Talk Justice, an LSC Podcast: Mobilizing Non-Lawyers for Limited-Scope Legal Assistance in Alaska
Director of Communications and Media Relations
WASHINGTON– Legal experts discuss Alaska’s recent approval of the use of supervised non-lawyers to provide limited-scope legal assistance on the latest episode of LSC's “Talk Justice” podcast, released today. LSC President Ron Flagg hosts the conversation with guests Nikole Nelson, executive director of Alaska Legal Services Corporation (ALSC); Dr. Robert Onders, medical director Maniilaq Health Corporation; and Rebecca Sandefur, sociologist and professor at Arizona State University.
The Alaska Supreme Court has approved non-lawyers supervised by ALSC providing limited-scope legal assistance without violating unauthorized practice of law restrictions. ALSC plans to use this new model to provide services in remote communities where lawyers are scarce.
Alaska faces unusual challenges due to its vast size, infrastructure and diverse population. About half of Alaskans live in urban areas, but the remaining half live in small, isolated villages—most of which are not accessible by a road and broadband connectivity is uncommon. The state is home to 229 tribal nations and within the Anchorage school system alone, 100 different languages are spoken.
“While, these particular features are unique and really escalated in Alaska, we face the same problems that I think every other legal aid I've ever met faces to some degree, which is there are far [more] people who are asking us for help than we're able to provide services to,” said Nelson.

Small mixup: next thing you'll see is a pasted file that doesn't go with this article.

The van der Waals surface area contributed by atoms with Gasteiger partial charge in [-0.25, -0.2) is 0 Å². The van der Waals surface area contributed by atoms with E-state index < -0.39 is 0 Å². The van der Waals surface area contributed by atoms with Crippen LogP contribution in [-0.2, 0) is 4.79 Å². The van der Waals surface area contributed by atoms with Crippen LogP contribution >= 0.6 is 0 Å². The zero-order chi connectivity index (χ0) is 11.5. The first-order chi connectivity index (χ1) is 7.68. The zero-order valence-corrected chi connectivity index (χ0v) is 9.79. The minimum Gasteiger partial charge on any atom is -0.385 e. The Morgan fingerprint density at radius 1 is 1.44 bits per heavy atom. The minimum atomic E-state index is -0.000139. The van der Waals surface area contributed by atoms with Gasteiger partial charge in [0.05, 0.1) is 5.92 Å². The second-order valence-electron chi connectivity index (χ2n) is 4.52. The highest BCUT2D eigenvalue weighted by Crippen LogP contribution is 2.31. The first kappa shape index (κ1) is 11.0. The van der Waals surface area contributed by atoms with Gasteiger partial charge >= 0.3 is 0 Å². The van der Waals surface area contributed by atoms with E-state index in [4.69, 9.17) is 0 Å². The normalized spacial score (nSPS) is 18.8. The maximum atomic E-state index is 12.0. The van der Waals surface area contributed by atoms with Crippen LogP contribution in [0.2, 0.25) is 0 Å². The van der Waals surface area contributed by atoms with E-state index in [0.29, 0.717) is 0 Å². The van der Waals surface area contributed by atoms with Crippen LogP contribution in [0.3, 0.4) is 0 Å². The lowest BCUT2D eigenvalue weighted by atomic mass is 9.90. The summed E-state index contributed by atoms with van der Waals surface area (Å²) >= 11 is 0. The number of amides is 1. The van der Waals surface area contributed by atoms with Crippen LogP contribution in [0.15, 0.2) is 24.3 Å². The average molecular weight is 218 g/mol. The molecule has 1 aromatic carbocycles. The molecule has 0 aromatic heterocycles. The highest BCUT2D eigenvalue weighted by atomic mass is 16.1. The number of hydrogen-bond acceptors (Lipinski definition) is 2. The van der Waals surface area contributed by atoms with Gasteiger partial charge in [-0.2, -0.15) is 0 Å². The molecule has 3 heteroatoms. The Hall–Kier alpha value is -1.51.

Nelson and Onders worked together to create the ALSC Community Justice Worker Program starting in 2017. They were inspired by tribally-based healthcare programs that used similar models that enabled people who were not doctors to expand access to care.
Sandefur explains that not very long ago, physicians were the only people authorized to perform most medical services. However, it was quickly evident that there were not enough doctors to meet the need, so new models of care were developed that included non-doctors trained in a specific scope of care, like physician assistants and nurse practitioners.
“It's a fantastic way of providing targeted care that's proportionate to what people need…so I think medicine gives us a nice example of how we might do this in other arenas of life like law,” says Sandefur.
Originally, in the Community Justice Worker Program, non-lawyers could work only in a few areas without violating unauthorized practice of law rules. These included things like food stamps, debt collection avoidance, estate planning and domestic violence protection orders.
In 2022, the Alaska State Bar and the Alaska Supreme Court supported ALSC’s ask to change unauthorized practice of law regulations so they could expand the Community Justice Worker Program.
In some other states, the conversations around this kind of regulatory reform have been met with concerns about the quality of legal services provided by non-lawyers. Onders says that in medical models of the same type, the quality of services has not decreased.
“I think it's actually an enhancement of the service that we're delivering, because many times the [physician assistants and nurse practitioners] have a limited scope, so they know that scope very well, and they have the capacity to spend the additional time with the person that they're seeing in order to deliver that service.”
Talk Justice episodes are available online and on Spotify, Stitcher, Apple and other popular podcast apps. The podcast is sponsored by LSC’s Leaders Council.
The next episode of the podcast will be recorded live at LSC’s Innovations in Technology Conference with Executive Director of the Legal Aid Society of Hawai‘i, Nalani Fujimori Kaina , and Executive Director of the Chicago Bar Foundation, Bob Glaves.